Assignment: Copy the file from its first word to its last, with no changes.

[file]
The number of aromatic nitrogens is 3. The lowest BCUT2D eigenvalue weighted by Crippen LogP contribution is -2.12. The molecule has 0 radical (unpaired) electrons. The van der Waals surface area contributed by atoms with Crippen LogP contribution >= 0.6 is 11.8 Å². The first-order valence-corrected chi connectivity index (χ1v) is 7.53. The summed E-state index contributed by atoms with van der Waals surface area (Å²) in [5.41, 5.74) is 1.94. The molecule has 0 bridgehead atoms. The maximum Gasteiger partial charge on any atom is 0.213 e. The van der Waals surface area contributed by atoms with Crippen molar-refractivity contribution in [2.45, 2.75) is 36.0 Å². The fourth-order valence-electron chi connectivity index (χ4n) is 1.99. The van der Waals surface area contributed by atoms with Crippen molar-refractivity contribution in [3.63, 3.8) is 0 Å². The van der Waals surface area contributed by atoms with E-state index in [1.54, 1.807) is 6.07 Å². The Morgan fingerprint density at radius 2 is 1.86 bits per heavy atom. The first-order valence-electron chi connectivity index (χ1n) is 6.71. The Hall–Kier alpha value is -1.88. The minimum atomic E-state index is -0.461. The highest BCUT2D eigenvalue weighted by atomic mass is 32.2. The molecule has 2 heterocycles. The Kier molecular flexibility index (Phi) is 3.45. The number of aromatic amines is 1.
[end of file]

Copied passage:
The number of aromatic nitrogens is 3. The lowest BCUT2D eigenvalue weighted by Crippen LogP contribution is -2.12. The molecule has 0 radical (unpaired) electrons. The van der Waals surface area contributed by atoms with Crippen LogP contribution >= 0.6 is 11.8 Å². The first-order valence-corrected chi connectivity index (χ1v) is 7.53. The summed E-state index contributed by atoms with van der Waals surface area (Å²) in [5.41, 5.74) is 1.94. The molecule has 0 bridgehead atoms. The maximum Gasteiger partial charge on any atom is 0.213 e. The van der Waals surface area contributed by atoms with Crippen molar-refractivity contribution in [2.45, 2.75) is 36.0 Å². The fourth-order valence-electron chi connectivity index (χ4n) is 1.99. The van der Waals surface area contributed by atoms with Crippen molar-refractivity contribution in [3.63, 3.8) is 0 Å². The van der Waals surface area contributed by atoms with E-state index in [1.54, 1.807) is 6.07 Å². The Morgan fingerprint density at radius 2 is 1.86 bits per heavy atom. The first-order valence-electron chi connectivity index (χ1n) is 6.71. The Hall–Kier alpha value is -1.88. The minimum atomic E-state index is -0.461. The highest BCUT2D eigenvalue weighted by atomic mass is 32.2. The molecule has 2 heterocycles. The Kier molecular flexibility index (Phi) is 3.45. The number of aromatic amines is 1.